One of the surviving buildings of Ballarat Ghost Town, the snow-capped Panamint Range soaring beyond.

One more cool “ghost town” to visit in the Death Valley area is Gold Point, Nevada.  It is actually north of the park, but if you’re up there to visit Scotty’s Castle anyway, it’s not all that much further.  I put ghost town in quotations because a half dozen or so souls live there with the ghosts year-round.  You can not only see a historic old-west saloon, you can go in and have a beer!

The Great Basin of Southern Nevada.

Rural Southern Nevada

Traveling east across southern Nevada you’ll pass the glitz of Las Vegas.  If you stay on the freeway it is a relatively short high-speed cruise along Interstate 15 to St. George, Utah.  But consider a short detour north into the rural southern Great Basin.  So turn north on U.S. Highway 93 toward the little town of Caliente.  Turn south on State Hwy. 317 to make a loop back to Hwy. 93.

Take your time and you’re sure to see a sparsely populated part of Nevada that will make you forget all about the neon phenomenon of Las Vegas.  It’s what the Great Basin is all about, what nobody speeding along I-15 could imagine.  You can extend your detour north to Cathedral Gorge State Park, an area of badlands with cool little slot canyons.  Some of the valleys where cattle roam are surprisingly green and grassy.  Others are arid, treeless expanses, with the Great Basin’s characteristic long ranges shimmering in the distance.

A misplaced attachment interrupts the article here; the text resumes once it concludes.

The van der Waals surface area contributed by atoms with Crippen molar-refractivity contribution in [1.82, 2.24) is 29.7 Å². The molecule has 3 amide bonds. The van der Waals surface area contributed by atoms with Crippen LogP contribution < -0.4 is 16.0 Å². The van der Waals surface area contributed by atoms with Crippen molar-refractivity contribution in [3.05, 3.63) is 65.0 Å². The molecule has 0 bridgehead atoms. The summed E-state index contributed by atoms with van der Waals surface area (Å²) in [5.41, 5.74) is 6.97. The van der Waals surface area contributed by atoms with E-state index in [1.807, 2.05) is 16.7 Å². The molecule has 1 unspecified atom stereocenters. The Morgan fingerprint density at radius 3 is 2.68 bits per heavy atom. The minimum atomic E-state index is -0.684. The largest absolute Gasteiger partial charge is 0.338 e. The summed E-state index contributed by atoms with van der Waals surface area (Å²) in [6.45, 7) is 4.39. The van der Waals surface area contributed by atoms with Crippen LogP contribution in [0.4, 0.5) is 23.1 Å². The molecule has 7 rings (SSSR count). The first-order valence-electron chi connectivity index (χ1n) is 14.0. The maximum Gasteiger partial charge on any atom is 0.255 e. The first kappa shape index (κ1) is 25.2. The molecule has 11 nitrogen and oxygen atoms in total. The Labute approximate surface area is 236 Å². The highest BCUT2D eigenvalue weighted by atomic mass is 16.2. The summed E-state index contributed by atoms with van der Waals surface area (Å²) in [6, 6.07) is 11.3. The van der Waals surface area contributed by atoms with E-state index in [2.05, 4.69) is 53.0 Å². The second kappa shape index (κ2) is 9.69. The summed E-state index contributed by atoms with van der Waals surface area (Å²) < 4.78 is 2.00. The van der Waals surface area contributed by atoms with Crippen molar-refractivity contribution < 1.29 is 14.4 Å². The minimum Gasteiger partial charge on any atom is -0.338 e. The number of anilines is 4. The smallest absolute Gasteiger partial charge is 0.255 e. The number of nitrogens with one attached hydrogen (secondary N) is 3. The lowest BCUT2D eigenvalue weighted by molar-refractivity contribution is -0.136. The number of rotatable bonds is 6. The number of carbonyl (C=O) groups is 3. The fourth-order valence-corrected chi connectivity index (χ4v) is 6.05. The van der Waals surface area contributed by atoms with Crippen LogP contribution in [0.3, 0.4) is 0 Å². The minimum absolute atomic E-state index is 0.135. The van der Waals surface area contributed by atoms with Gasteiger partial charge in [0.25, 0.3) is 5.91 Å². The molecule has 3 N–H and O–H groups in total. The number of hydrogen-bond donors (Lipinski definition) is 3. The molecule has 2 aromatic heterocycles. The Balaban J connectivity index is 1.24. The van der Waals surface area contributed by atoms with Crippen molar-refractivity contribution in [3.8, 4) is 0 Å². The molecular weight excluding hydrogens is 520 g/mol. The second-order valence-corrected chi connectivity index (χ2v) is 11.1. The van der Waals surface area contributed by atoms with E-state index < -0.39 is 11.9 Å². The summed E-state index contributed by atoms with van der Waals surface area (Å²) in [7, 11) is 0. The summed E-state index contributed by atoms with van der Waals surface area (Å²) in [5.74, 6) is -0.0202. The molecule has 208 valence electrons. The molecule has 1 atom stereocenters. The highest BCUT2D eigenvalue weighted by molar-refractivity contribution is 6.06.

On a detour through rural southern Nevada, some areas don’t look very desert-like.

And others do: badlands of Cathedral Gorge, NV.

Dixie in Utah

Not long after crossing out of Nevada you arrive in bustling St. George, southern Utah’s largest town.  St. George is still dominated by its founders the Mormons, but nowadays it’s perhaps best known as a retirement haven.  For outsiders, the town is most notable as gateway to southern Utah’s world-famous scenic wonders.  Of course you can’t miss Zion National Park once you’re this close.  But a destination much nearer to town is the compact but stunning Snow Canyon State Park.  In this part of America it’s impossible to miss nature.  But remember this series is about where the people of rural America live.

Small-scale farming & ranching survives in small towns along the Virgin River bottom: Rockdale, Utah.

There are several towns surrounding St. George that retain the rural character of Dixie.  A drive north to Pine Valley features lovely scenery and the rural charm of this part of Utah.   And even in towns just off Interstate 15, places like Leeds and Toquerville, rural character remains.  If you get off at Leeds, wander over to the west side of the freeway and up the hill to historic Silver Reef, an old mining town.  Also nearby is spectacular Red Cliffs Recreation Area.  A very worthwhile canyon hike with a pretty little campground at the trailhead. If you drive to Toquerville, turn north on Spring Rd. to visit Toquerville Falls.

On the way to Zion most visitors race in eager anticipation past the scenic little towns of Virgin and Rockdale.  The roadside scenery between Rockdale and Springdale is lovely, especially in autumn (image below).  But once in Springdale you’ve entered the chaos of a uniquely American phenomenon: the National Park gateway town.

Valley of the Virgin River near Zion National Park, Utah.

Polygamy & Canyon Hiking